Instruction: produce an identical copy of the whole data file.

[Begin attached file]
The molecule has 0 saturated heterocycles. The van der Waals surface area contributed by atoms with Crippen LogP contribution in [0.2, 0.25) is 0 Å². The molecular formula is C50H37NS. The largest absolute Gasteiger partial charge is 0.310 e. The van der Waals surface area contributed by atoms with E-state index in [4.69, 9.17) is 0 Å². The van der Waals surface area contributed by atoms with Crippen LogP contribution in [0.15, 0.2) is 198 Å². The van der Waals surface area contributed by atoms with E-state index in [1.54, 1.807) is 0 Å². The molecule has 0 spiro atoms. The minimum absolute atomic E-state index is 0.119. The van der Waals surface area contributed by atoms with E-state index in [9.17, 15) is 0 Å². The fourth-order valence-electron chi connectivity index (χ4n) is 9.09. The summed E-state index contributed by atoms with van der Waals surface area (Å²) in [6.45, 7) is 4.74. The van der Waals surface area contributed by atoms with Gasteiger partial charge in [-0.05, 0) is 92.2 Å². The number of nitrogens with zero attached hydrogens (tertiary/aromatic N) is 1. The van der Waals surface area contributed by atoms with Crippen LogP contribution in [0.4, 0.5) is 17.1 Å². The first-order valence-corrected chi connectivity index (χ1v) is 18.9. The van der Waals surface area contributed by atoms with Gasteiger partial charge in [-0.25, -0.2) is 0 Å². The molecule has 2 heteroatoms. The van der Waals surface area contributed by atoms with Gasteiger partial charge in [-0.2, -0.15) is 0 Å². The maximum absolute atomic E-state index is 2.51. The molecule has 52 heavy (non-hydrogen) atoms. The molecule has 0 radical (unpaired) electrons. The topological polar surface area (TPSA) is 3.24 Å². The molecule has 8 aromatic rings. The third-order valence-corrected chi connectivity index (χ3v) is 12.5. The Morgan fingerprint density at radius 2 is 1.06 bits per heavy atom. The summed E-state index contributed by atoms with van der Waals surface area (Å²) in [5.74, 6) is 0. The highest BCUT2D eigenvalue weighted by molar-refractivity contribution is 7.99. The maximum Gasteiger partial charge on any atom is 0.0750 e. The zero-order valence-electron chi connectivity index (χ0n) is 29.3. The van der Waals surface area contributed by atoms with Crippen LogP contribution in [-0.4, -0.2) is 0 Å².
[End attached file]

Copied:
The molecule has 0 saturated heterocycles. The van der Waals surface area contributed by atoms with Crippen LogP contribution in [0.2, 0.25) is 0 Å². The molecular formula is C50H37NS. The largest absolute Gasteiger partial charge is 0.310 e. The van der Waals surface area contributed by atoms with E-state index in [4.69, 9.17) is 0 Å². The van der Waals surface area contributed by atoms with Crippen LogP contribution in [0.15, 0.2) is 198 Å². The van der Waals surface area contributed by atoms with E-state index in [1.54, 1.807) is 0 Å². The molecule has 0 spiro atoms. The minimum absolute atomic E-state index is 0.119. The van der Waals surface area contributed by atoms with E-state index in [9.17, 15) is 0 Å². The fourth-order valence-electron chi connectivity index (χ4n) is 9.09. The summed E-state index contributed by atoms with van der Waals surface area (Å²) in [6.45, 7) is 4.74. The van der Waals surface area contributed by atoms with Gasteiger partial charge in [-0.05, 0) is 92.2 Å². The number of nitrogens with zero attached hydrogens (tertiary/aromatic N) is 1. The van der Waals surface area contributed by atoms with Crippen LogP contribution in [0.4, 0.5) is 17.1 Å². The first-order valence-corrected chi connectivity index (χ1v) is 18.9. The van der Waals surface area contributed by atoms with Gasteiger partial charge in [-0.25, -0.2) is 0 Å². The molecule has 2 heteroatoms. The van der Waals surface area contributed by atoms with Gasteiger partial charge in [-0.2, -0.15) is 0 Å². The maximum absolute atomic E-state index is 2.51. The molecule has 52 heavy (non-hydrogen) atoms. The molecule has 0 radical (unpaired) electrons. The topological polar surface area (TPSA) is 3.24 Å². The molecule has 8 aromatic rings. The third-order valence-corrected chi connectivity index (χ3v) is 12.5. The Morgan fingerprint density at radius 2 is 1.06 bits per heavy atom. The summed E-state index contributed by atoms with van der Waals surface area (Å²) in [5.74, 6) is 0. The highest BCUT2D eigenvalue weighted by molar-refractivity contribution is 7.99. The maximum Gasteiger partial charge on any atom is 0.0750 e. The zero-order valence-electron chi connectivity index (χ0n) is 29.3. The van der Waals surface area contributed by atoms with Crippen LogP contribution in [-0.4, -0.2) is 0 Å².